On June 12, 2017, U.S. House representative Greg Gianforte was convicted of misdemeanor assault against reporter Ben Jacobs. Justice Rick West, Gallatin County Justice Court, ordered Gianforte to appear at the Gallatin County Detention Center for fingerprinting and photograph as a condition of his deferred sentence. Following Gianforte's failed attempt to be excused from this condition, Gallatin County attorney Marty Lambert announced that he will not release representative Gianforte's mug shot because it is "confidential criminal justice information" (CCJI). Lambert requested Montana Attorney General Tim Fox provide an opinion as to whether Gianforte's mug shot is CCJI. Fox declined to give an opinion. Thus, the question remains whether or not the public is entitled to Gianforte's confidential criminal justice records?
Lambert's claim not to release Gianforte's photogrpah rests on the "Montana Criminal Justice Information Act of 1979", section 44-5-101, MCA, et seq. (Act). Under section 44-5-103(3), M.C.A., of the Act, CCJI includes fingerprints and photographs of criminal defendants. Conversely, "public criminal justice information" (PCJI), which is available to the public, include, but not limited to, initial arrest records. MCA 44-5-103(13). Ostensibly, arrest records include fingerprints and mug shots because, in most cases, the law requires it when a person is arrested. However, the conflicting definitions between CCJI and PCJI leaves open the argument that fingerprints and photographs are CCJI, particularly because CCJI specifically identifies fingerprints and photographs and PCJI does not.
Under the Act, there are two options to obtain CCJI, one, a victim or an attorney for the victim may petition a Montana district court for release of the CCJI information or, two, serve a written request on the city or county attorney for release of the information.
In the first option, a victim petitions the district court to release CCJI information and the court must find that the demands of the defendant's privacy do not clearly exceed the merits of public disclosure. MCA 44-5-303(1). The city or county attorney must then determine whether or not the information would jeopardize a pending investigation or other criminal proceeding. The district court then issues an order based on its analysis of the facts and law either releasing, partially releasing, or denying release of the CCJI.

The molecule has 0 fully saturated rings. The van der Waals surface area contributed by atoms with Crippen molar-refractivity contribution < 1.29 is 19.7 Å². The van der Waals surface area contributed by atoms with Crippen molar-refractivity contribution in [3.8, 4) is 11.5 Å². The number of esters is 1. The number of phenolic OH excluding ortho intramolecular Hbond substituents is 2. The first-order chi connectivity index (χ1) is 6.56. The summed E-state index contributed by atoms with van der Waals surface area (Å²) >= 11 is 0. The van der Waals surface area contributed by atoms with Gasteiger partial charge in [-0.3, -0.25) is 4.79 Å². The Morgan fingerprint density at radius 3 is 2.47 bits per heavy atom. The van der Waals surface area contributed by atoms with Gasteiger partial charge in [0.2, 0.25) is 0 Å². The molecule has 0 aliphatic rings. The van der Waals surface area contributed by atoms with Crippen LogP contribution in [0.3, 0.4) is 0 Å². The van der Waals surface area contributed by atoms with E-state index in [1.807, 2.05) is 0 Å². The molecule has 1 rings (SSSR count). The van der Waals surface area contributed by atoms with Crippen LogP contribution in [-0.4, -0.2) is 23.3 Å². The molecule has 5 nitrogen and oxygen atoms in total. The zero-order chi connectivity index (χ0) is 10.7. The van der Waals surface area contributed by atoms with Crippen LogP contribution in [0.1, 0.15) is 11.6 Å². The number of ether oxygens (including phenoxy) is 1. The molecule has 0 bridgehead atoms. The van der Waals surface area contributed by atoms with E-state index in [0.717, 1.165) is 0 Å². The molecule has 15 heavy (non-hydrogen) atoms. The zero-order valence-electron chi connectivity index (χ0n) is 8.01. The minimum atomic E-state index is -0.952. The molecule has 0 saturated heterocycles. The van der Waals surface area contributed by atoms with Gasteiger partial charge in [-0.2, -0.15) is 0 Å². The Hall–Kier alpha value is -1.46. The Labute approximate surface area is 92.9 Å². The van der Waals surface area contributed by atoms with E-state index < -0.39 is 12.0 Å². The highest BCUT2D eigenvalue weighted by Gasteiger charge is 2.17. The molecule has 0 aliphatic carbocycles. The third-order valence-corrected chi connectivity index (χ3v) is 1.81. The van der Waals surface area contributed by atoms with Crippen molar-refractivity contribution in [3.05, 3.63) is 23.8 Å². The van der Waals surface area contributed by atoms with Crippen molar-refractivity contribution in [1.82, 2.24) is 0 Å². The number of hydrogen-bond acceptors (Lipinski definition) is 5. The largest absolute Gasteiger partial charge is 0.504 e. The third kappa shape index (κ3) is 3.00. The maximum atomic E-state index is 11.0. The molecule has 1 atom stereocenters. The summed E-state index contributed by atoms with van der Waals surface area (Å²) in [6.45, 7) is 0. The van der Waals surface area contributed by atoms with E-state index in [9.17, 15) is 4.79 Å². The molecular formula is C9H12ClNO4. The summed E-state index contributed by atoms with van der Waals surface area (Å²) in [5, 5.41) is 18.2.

In Gallatin County, a victim can pick up a form petition from the Gallatin County Records Department at the Law and Justice Center, 615 S. 16th Ave., in Bozeman. Complete the form and return it to the records department. In about two weeks, you will receive an order from the district court either releasing the CCJI or denying your request.
Under the second option, anyone can serve a written request on a prosecutor for release of confidential criminal justice information relating to a criminal investigation that has been terminated or relating to a criminal prosecution that has been completed by entry of judgment, dismissal, or acquittal. MCA 44-5-303(5). The prosecutor may then file a declaratory judgment action with the district court. The prosecutor is not required to file a declaratory action. Similar to option one, the district court must find that the demands of individual privacy do not clearly exceed the merits of public disclosure.
These options under the Act are not the only way to get CCJI. A person or organization may file an action for dissemination of CCJI information that the person or organization considers appropriate and permissible. Montana's constitional Right to Know or "sunshine" law is another way to obtain CCJI.
Under the Montana Constitution, Article 2, Section 9, Right to Know, "No person shall be deprived of the right to examine documents or to observe the deliberations of all public bodies or agencies of state government and its subdivisions, except in cases in which the demand of individual privacy clearly exceeds the merits of public disclosure." This right belongs to all Montanans. It is limited only by a defendant's right to privacy.
Article 2, Section 10, Right of Privacy, Montana Constitution, states, "[t]he right of individual privacy is essential to the well-being of a free society and shall not be infringed without the showing of a compelling state interest." Again, the district court must find that the demands of individual privacy do not clearly exceed the merits of public disclosure.
In Gianforte's case, his right to privacy does not clearly exceed the public's right to know. He is a political figure that has been convicted of the crime of assault. Our right to disclosure of Gianforte's criminal record is clear. We expect officials that manage and govern our state and nation to be of high integrity and competence. Sadly, that is not the case in our intellectual, moral, and cultural climate of the present political era. Our Right to Know sheds the light of day on officials that would otherwise conceal their lack of integrity or incompetence in the shadows, specially when money is no obstacle for an official.
The Montana Criminal Justice Information Act does not trump our constitutional Right to Know provision because it is self-executing, i.e., legislation is not required to give it effect. Bozeman Daily Chron. v. City of Bozeman Police Dept., 260 Mont. 218, 231–32, 859 P.2d 435 (1993). Thus, the Act does not apply in light of the Right to Know. The Right to Know is a separate legal avenue to obtaining CCJI.
As well, bringing an action under the Right to Know provision entitles the prevailing party to an award of costs and reasonable attorney fees. MCA 2-3-221.
In conclusion, the Right to Know under Montana's constitution is an alternative route for disclosure of Gianforte's mug shot.